The Cavs reportedly have a 'secret' defense for the playoffs that's part of a game plan Tyronn Lue was working on until 6 am

Scott Davis
tyronn lue

Ezra Shaw/Getty

The Cleveland Cavaliers will play the Indiana Pacers on Saturday afternoon for the first game of the NBA playoffs.

The early start has meant the Cavaliers have been cramming in recent days, with head coach Tyronn Lue reportedly staying up until 6 a.m. preparing schemes for the postseason, according to cleveland.com's Joe Vardon.

Included in those plans is a "secret" defense that Lue has hinted at before.

After a loss to the Wizards in late March, Lue teased, "We've got to hold back. We can't show our hand early because ... these are some good teams and we don't want them to be able to come into a series and be able to adjust to what we do. We just have to be able to play our normal defense until we get there and then we will see what happens."

While Lue didn't specifically say this secret defense was part of his early-morning preparation, defense will presumably be a major priority for the Cavs heading into the postseason.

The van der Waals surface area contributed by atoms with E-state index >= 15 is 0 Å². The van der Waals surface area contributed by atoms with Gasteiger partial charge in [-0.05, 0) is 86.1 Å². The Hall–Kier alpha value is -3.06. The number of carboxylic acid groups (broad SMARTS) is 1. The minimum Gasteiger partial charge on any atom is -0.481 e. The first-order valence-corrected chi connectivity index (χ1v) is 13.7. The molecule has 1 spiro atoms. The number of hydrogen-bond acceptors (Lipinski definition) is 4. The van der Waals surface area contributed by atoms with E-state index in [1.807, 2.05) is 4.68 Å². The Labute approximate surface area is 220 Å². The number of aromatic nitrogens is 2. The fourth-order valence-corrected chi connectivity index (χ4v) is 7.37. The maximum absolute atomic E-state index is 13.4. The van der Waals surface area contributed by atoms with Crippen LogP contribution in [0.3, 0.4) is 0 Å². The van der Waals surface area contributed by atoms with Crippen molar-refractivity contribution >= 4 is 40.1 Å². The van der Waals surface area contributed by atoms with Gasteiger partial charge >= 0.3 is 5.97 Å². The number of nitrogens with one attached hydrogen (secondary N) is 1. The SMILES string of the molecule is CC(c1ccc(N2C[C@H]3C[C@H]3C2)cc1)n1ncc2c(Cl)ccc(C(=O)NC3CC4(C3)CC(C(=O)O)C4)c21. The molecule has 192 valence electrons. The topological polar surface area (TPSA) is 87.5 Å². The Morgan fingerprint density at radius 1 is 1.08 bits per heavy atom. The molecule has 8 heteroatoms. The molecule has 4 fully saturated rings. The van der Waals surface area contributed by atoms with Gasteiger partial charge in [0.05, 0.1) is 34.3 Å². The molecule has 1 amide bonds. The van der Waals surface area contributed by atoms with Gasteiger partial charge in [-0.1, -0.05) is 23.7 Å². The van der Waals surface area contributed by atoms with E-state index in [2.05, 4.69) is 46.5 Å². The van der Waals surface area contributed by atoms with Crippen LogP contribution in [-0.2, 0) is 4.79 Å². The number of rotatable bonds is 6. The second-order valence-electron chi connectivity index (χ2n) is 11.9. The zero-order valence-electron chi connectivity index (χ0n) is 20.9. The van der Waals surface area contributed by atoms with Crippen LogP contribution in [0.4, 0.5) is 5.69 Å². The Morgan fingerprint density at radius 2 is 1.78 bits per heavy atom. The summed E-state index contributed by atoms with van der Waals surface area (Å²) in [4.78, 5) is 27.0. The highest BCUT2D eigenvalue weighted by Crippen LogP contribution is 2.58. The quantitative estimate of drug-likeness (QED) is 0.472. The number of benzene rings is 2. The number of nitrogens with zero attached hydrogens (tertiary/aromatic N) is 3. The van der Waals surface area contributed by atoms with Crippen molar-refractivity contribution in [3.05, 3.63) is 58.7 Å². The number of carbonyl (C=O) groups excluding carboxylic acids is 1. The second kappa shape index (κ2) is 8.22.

For the year, the Cavaliers finished just 22nd in the NBA in defensive rating. After the All-Star break, they were an abysmal 29th in the league, giving up 111 points per 100 possessions.

No matter the offensive talent, playing such porous defense will not lead to good postseason results. Many NBA champions possessed top defenses in the NBA — last year's Cavs were 10th in the league in defensive rating, the 2014-15 Warriors were first, the 2013-14 Spurs were fourth, and the 2012-13 Heat were seventh.

It's unclear how successful a new defense could be if the Cavs are only just implementing it this late into the season. Furthermore, it's unclear how different a "secret" defense could really look, given that most teams run similar schemes on both ends of the court. How truly different could the Cavs' "secret" pick-and-roll coverage be?

Regardless, Vardon reports that the Cavs have a great deal of faith in Lue's ability to scheme for matchups, and prior to becoming head coach of the Cavs, he was a defensive assistant. If his adjustments help turn around what's been one of the worst defenses in the league for the last two months, his new scheme could have him looking like a genius.

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